Everyone has an opinion about HBO’s “Girls.” Seriously. Everyone, even your mother-in-law, who doesn’t subscribe to HBO but read about the show in a copy of the New Yorker that was sitting in her dermatologist’s office.
Since the premiere this spring of the Lena Dunham series, the Internet has been overrun with think pieces, in-depth recaps and analytical podcasts attempting to determine what this show says about our culture.
In a blog post entitled, “A Dude’s Take on Girls,”Franco shared his thoughts about Dunham’s character, the much-discussed issue of how the series handles race and why all the characters on this show are total jerkholes.
Now, it’s easy to pick on Franco, who has become the male blogosphere-snark-inducing equivalent of Gwyneth Paltrow. Perhaps that’s why, in this essay, Franco points out that, “Internet discussions about nothing are all too prevalent these days.” He knows what he’s just written about “Girls,” will indeed prompt another Internet discussion about nothing. Oh, Franco knows. He always knows.
But even if the prose in the piece is, at times, as semi-wobbly as his one-time Oscar co-host Anne Hathaway’s voice in the “Les Miserables” trailer, the core sentiment he expresses is one that I share: That he watches “Girls” religiously, yet often feels conflicted about doing so.
For one thing, Lena Dunham’s character, Hannah, is kind of a do-nothing whiner: “There was a point, right before Judd cast me in ‘Freaks and Geeks,’ when my parents cut me off because I wanted to go to acting school instead of UCLA,” Franco says, referring to Judd Apatow, who also happens to be executive producer of “Girls.” “I worked at McDonalds, and my first suggestion to Hannah would be this: get a [expletive] job. If you really want to have experiences to write about, go to work; and if you really want to be an artist, take responsibility for yourself and wait some tables. You might mature a little in the process.”
But at the same time, he admires Dunham for being a take-charge type in real life: “A young woman who does it all on a show that is on everyone's lips — that sounds pretty great to me.”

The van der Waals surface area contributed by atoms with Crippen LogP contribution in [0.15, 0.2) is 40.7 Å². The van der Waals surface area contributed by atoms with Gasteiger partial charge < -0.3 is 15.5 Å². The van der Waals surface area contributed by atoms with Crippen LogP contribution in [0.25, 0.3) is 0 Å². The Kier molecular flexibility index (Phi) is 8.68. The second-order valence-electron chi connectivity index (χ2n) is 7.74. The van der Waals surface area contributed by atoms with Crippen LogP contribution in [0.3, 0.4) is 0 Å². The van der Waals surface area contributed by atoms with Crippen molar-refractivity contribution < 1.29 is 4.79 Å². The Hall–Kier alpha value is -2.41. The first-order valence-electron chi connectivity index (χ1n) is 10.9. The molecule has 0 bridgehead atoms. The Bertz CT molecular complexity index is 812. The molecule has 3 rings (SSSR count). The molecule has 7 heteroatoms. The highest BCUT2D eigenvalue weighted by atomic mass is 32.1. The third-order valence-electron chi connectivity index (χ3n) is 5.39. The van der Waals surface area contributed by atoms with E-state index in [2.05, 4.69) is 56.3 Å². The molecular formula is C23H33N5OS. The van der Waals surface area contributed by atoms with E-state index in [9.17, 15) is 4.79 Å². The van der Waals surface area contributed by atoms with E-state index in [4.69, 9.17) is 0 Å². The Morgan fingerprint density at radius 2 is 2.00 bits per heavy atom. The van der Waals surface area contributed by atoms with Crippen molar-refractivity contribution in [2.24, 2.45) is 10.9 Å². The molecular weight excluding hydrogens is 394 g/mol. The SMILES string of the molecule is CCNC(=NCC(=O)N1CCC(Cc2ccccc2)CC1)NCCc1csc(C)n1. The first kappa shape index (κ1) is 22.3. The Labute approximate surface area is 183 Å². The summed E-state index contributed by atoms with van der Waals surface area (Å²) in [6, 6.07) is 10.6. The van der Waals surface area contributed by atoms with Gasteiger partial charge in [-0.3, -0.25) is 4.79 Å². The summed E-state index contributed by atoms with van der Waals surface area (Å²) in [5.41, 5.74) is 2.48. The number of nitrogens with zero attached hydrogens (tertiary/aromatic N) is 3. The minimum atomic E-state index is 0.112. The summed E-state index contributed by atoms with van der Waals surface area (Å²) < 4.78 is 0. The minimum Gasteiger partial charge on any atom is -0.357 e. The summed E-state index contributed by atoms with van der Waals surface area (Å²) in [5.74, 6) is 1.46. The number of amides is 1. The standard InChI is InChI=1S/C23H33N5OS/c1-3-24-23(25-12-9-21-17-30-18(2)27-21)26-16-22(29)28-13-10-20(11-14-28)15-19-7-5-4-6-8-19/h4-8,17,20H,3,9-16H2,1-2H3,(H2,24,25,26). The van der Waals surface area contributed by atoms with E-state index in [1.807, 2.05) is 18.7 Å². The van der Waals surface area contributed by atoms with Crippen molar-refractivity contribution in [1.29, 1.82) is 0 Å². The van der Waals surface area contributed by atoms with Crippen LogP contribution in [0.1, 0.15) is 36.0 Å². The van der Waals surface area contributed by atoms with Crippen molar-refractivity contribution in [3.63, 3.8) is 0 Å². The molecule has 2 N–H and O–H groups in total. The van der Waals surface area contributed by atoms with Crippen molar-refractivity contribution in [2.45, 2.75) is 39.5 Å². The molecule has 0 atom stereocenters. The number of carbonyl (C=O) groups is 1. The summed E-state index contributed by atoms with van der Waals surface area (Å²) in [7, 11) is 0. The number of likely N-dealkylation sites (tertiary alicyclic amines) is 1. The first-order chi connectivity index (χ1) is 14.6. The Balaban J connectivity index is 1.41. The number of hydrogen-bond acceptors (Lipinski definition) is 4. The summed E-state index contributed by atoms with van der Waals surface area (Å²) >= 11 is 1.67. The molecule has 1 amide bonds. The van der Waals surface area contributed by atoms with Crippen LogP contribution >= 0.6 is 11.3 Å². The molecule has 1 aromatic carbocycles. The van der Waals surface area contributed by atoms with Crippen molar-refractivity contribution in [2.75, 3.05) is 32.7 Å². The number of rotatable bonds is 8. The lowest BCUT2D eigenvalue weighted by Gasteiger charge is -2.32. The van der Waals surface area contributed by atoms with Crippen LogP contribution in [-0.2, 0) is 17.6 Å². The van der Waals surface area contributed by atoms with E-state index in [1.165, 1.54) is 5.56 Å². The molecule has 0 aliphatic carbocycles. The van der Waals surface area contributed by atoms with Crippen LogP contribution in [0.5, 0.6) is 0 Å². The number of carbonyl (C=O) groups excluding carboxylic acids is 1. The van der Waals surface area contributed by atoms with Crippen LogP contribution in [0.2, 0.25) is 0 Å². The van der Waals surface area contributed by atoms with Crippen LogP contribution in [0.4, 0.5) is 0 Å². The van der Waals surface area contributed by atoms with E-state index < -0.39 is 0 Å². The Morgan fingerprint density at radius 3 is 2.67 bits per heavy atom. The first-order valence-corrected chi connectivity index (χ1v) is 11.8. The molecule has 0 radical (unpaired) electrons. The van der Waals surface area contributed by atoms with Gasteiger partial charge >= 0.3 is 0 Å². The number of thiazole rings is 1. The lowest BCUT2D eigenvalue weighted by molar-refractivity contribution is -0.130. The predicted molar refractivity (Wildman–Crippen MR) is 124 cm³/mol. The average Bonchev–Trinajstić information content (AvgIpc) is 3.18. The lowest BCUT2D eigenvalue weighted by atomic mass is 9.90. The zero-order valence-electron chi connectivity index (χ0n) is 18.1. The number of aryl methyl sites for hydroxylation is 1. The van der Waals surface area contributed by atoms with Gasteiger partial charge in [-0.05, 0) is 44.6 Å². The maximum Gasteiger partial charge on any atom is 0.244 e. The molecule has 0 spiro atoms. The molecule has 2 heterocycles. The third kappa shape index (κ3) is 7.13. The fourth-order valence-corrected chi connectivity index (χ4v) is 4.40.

On one hand, he kind of agrees that the kerfuffle about the lack of diversity on the show is “a controversy over nothing: people just need something to write about on the Internet.”
On the other, he thinks the show has an obligation to explore a broader experience than one that involves only white women. “I guess all I have to say about the topic is that, because TV is such a popular medium, HBO has a responsibility to represent its subjects accurately, especially when the network is selling a show as a representation of young New York.”
He think the male characters on the show are an unholy mess of pseudo-hipster toolboxes. (Franco: “The guys in the show are the biggest bunch of losers I’ve ever seen.”)
But he also acknowledges that, hey, we’re all a few missteps away from being a pseudo-hipster toolbox. (Well, not Adam. None of us are a few missteps away from being Adam because that dude is just creepy.)
Says Franco, in self-deprecating mode: “I'm also aware that I may be giving myself too much credit: for all I know, but for the grace of Judd Apatow I would be just like those struggling male idiots I see on the show.”
In the end, Franco doesn’t reach any important conclusions about ”Girls,” but it sounds like he’ll be tuning in again come this Sunday, as will I, albeit on a DVR delay due to my MTV Movie Award and “Mad Men” obligations. And really, isn’t it reassuring to know that somewhere out there, at roughly the same time as the rest of us, Franco also will be watching the latest episode of this over-analyzed HBO series and saying to himself: “I really enjoy watching this show. Wait, why is that again? Whatever. I’ll just watch and figure it out later.”